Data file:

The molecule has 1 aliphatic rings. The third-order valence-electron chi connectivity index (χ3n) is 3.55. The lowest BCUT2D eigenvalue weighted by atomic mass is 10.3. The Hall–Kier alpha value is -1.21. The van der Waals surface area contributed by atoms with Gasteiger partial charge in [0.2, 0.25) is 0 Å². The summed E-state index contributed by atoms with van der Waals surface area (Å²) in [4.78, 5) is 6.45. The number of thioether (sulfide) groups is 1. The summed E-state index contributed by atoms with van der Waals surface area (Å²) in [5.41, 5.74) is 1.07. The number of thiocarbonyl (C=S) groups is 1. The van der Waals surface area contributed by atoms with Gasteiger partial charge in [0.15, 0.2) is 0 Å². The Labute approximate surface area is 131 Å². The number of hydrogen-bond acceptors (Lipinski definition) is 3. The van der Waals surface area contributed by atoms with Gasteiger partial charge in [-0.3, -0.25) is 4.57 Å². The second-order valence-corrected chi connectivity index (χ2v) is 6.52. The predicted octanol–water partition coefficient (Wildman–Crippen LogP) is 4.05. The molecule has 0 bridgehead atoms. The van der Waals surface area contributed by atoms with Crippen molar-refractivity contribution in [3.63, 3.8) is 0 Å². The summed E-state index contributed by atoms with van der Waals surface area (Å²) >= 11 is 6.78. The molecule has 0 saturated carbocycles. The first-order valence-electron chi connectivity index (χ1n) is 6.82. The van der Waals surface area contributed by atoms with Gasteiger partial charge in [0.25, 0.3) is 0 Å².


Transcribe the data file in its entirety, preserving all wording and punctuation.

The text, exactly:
The molecule has 1 aliphatic rings. The third-order valence-electron chi connectivity index (χ3n) is 3.55. The lowest BCUT2D eigenvalue weighted by atomic mass is 10.3. The Hall–Kier alpha value is -1.21. The van der Waals surface area contributed by atoms with Gasteiger partial charge in [0.2, 0.25) is 0 Å². The summed E-state index contributed by atoms with van der Waals surface area (Å²) in [4.78, 5) is 6.45. The number of thioether (sulfide) groups is 1. The summed E-state index contributed by atoms with van der Waals surface area (Å²) in [5.41, 5.74) is 1.07. The number of thiocarbonyl (C=S) groups is 1. The van der Waals surface area contributed by atoms with Gasteiger partial charge in [0.15, 0.2) is 0 Å². The Labute approximate surface area is 131 Å². The number of hydrogen-bond acceptors (Lipinski definition) is 3. The van der Waals surface area contributed by atoms with Gasteiger partial charge in [-0.3, -0.25) is 4.57 Å². The second-order valence-corrected chi connectivity index (χ2v) is 6.52. The predicted octanol–water partition coefficient (Wildman–Crippen LogP) is 4.05. The molecule has 0 bridgehead atoms. The van der Waals surface area contributed by atoms with Crippen molar-refractivity contribution in [3.63, 3.8) is 0 Å². The summed E-state index contributed by atoms with van der Waals surface area (Å²) >= 11 is 6.78. The molecule has 0 saturated carbocycles. The first-order valence-electron chi connectivity index (χ1n) is 6.82. The van der Waals surface area contributed by atoms with Gasteiger partial charge in [0.25, 0.3) is 0 Å².